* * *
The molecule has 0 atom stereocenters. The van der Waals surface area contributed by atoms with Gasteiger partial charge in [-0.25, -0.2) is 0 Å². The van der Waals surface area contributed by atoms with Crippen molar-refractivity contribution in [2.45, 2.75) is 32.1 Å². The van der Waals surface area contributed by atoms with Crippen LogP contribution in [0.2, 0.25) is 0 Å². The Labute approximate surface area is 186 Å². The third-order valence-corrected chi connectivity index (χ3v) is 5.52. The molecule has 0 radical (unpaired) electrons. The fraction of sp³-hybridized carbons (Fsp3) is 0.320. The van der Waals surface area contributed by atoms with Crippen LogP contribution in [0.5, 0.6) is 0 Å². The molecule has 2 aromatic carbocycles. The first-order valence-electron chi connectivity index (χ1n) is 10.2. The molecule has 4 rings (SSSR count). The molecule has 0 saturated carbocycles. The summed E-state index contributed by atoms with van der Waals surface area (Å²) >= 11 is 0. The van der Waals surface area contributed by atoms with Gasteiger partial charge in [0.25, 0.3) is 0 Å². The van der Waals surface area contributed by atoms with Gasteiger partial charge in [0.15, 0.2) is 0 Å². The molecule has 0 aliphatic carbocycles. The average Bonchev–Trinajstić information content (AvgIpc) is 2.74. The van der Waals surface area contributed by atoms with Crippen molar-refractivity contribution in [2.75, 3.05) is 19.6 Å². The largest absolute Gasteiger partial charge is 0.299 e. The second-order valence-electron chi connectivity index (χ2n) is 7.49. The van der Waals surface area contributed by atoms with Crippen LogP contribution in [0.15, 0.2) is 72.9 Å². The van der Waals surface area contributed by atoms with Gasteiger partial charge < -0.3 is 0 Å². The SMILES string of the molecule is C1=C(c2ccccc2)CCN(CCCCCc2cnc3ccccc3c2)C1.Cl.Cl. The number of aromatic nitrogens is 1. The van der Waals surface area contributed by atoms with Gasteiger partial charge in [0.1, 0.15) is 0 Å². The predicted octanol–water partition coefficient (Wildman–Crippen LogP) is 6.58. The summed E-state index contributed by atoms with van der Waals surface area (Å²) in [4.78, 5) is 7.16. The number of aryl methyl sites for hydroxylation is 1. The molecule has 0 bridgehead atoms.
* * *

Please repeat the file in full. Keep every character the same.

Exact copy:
The molecule has 0 atom stereocenters. The van der Waals surface area contributed by atoms with Gasteiger partial charge in [-0.25, -0.2) is 0 Å². The van der Waals surface area contributed by atoms with Crippen molar-refractivity contribution in [2.45, 2.75) is 32.1 Å². The van der Waals surface area contributed by atoms with Crippen LogP contribution in [0.2, 0.25) is 0 Å². The Labute approximate surface area is 186 Å². The third-order valence-corrected chi connectivity index (χ3v) is 5.52. The molecule has 0 radical (unpaired) electrons. The fraction of sp³-hybridized carbons (Fsp3) is 0.320. The van der Waals surface area contributed by atoms with Crippen LogP contribution in [0.5, 0.6) is 0 Å². The molecule has 2 aromatic carbocycles. The first-order valence-electron chi connectivity index (χ1n) is 10.2. The molecule has 4 rings (SSSR count). The molecule has 0 saturated carbocycles. The summed E-state index contributed by atoms with van der Waals surface area (Å²) >= 11 is 0. The van der Waals surface area contributed by atoms with Gasteiger partial charge in [0.25, 0.3) is 0 Å². The van der Waals surface area contributed by atoms with Gasteiger partial charge in [0.15, 0.2) is 0 Å². The molecule has 0 aliphatic carbocycles. The average Bonchev–Trinajstić information content (AvgIpc) is 2.74. The van der Waals surface area contributed by atoms with Crippen molar-refractivity contribution in [2.75, 3.05) is 19.6 Å². The largest absolute Gasteiger partial charge is 0.299 e. The second-order valence-electron chi connectivity index (χ2n) is 7.49. The van der Waals surface area contributed by atoms with Crippen LogP contribution in [0.15, 0.2) is 72.9 Å². The van der Waals surface area contributed by atoms with Gasteiger partial charge < -0.3 is 0 Å². The SMILES string of the molecule is C1=C(c2ccccc2)CCN(CCCCCc2cnc3ccccc3c2)C1.Cl.Cl. The number of aromatic nitrogens is 1. The van der Waals surface area contributed by atoms with Gasteiger partial charge in [0.1, 0.15) is 0 Å². The predicted octanol–water partition coefficient (Wildman–Crippen LogP) is 6.58. The summed E-state index contributed by atoms with van der Waals surface area (Å²) in [4.78, 5) is 7.16. The number of aryl methyl sites for hydroxylation is 1. The molecule has 0 bridgehead atoms.